G5 Games’ latest hidden object police investigation game Righteous Kill 2: Revenge of the Poet Killer is the sequel to Righteous Kill. And like Righteous Kill, you play Erica Dean as she searches for a murderer who has a tendency to leave taunting poems at each crime scene. You will guide Erica as she searches for clues and evidence at crime scenes, report to the crime lab to do forensic tests on such items, and return to the crime scenes to pick up the pieces of evidences she probably should have picked up the first time that she was there. And picking up anything out of place that isn’t nailed to the ground is a common tactic of point & click adventure games anyway.
While real world criminal investigations may require repeat visits to crime scenes, visiting the same locations to the hunt for ancillary hidden objects to find the one relevant item to the story repetitively makes Righteous Kill 2 feel tedious at times as it pads out its nearly 40 levels. The cut-scenes develop the story, but the still photos during such scenes make the game feel like it was produced on a budget.
While the frequent backtracking and budget feel of the cutscenes are major nitpicks, Righteous Kill 2′s core hidden object gameplay has some cool elements that I’d like to see in more hidden object games. To avoid confusion and simply waiting for the hint button to activate, I can click on each item on the hidden object list to see a silhouette. So if I’m looking for a fan, I can tell if I’m looking for an electric fan, a paper fan, or an obsessed fan. Devoting the left side of the screen for the menu and inventory interface instead of having it overlap the bottom of the screen keeps the game from getting cluttered and I don’t end up accidentally activating a clue or other buttons when I’m simply trying to zoom in or find an object the bottom area. The forensic mini games were pretty fun albeit easy.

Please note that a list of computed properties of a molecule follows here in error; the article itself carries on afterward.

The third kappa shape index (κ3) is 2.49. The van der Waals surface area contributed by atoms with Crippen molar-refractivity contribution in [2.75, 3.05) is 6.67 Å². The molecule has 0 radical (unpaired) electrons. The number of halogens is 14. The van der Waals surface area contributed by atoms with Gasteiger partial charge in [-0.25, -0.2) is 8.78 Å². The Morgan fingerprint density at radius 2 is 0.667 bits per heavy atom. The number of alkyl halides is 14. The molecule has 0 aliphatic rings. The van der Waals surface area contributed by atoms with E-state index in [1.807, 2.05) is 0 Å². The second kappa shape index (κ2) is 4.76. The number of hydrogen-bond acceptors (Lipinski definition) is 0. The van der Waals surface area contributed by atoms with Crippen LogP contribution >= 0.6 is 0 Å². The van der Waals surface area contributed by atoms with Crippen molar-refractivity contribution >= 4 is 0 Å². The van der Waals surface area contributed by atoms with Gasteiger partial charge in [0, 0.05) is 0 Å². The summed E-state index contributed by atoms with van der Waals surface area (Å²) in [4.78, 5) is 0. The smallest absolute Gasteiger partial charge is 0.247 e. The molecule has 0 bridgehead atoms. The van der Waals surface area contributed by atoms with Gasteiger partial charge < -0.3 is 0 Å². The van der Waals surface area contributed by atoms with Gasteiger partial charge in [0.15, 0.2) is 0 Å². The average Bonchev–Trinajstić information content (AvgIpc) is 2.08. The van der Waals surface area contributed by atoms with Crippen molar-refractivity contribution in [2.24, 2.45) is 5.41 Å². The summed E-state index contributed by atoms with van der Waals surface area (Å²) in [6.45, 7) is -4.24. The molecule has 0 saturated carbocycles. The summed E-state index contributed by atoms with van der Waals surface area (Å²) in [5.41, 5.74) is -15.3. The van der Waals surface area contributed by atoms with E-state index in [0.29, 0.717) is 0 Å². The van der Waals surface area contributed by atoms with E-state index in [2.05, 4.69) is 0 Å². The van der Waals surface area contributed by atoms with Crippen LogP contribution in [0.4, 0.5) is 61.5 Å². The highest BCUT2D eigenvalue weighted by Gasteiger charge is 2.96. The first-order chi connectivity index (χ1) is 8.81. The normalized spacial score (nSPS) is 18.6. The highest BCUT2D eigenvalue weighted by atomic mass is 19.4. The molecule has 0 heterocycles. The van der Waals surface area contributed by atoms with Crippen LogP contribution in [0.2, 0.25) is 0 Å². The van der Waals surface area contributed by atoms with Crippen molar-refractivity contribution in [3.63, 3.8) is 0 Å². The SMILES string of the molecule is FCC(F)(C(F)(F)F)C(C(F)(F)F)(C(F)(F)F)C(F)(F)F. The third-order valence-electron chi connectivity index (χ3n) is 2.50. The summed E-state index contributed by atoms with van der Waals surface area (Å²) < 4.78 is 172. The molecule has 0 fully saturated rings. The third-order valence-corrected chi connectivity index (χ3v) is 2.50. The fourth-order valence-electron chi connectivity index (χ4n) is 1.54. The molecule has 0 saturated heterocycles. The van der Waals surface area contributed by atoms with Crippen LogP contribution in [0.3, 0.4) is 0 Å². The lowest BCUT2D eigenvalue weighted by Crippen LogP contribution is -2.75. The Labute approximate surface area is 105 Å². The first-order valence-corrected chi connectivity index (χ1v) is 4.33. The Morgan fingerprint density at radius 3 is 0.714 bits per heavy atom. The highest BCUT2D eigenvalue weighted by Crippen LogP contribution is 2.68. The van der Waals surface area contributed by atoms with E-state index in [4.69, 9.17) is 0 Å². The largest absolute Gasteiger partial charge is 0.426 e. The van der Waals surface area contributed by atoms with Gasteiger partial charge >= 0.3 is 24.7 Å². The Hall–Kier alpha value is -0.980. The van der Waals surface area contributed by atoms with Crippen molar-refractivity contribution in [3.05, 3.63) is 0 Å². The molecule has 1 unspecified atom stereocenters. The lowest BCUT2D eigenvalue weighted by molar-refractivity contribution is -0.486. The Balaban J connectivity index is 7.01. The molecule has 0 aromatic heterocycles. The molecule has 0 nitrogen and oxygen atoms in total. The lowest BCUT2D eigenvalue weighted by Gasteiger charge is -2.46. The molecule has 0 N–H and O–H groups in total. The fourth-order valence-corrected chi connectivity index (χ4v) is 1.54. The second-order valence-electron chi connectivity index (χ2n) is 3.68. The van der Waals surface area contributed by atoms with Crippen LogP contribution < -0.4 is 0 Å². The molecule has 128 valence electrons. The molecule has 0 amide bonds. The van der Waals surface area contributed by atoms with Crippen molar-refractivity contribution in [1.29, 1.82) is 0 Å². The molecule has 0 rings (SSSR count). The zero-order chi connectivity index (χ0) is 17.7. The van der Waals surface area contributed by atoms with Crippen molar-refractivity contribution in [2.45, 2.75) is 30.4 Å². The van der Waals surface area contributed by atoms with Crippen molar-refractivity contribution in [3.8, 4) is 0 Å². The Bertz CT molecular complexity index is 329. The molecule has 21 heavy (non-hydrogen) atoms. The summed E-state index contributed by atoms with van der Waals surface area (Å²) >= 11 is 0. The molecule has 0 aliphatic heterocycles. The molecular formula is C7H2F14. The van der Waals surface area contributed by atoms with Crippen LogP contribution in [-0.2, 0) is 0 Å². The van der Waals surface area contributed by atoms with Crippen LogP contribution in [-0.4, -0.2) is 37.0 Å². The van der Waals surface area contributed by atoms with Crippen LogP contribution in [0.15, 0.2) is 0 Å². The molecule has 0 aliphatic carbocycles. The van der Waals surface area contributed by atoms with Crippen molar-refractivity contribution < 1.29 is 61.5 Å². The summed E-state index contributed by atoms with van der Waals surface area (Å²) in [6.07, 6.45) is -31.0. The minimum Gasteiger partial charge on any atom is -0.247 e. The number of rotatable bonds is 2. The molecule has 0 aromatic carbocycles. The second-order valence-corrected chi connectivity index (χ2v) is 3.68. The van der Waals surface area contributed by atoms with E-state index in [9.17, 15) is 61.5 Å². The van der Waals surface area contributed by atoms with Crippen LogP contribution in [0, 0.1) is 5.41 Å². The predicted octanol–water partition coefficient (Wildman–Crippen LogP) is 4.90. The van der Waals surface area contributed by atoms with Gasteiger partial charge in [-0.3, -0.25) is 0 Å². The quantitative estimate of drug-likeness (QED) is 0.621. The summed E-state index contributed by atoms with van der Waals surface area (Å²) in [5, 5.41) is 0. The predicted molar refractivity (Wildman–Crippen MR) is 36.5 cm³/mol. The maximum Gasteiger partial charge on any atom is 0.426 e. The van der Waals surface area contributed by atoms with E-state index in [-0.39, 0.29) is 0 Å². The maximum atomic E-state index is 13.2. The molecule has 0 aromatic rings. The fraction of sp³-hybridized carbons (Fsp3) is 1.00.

In the end, Righteous Kill 2: Revenge of the Poet Killer is an exercise of observation and patience in getting through the story and frequent backtracking. If you are determined, you’ll be rewarded with the twists, turns, and plot development of a good murder mystery. Just be prepared to check and check things again.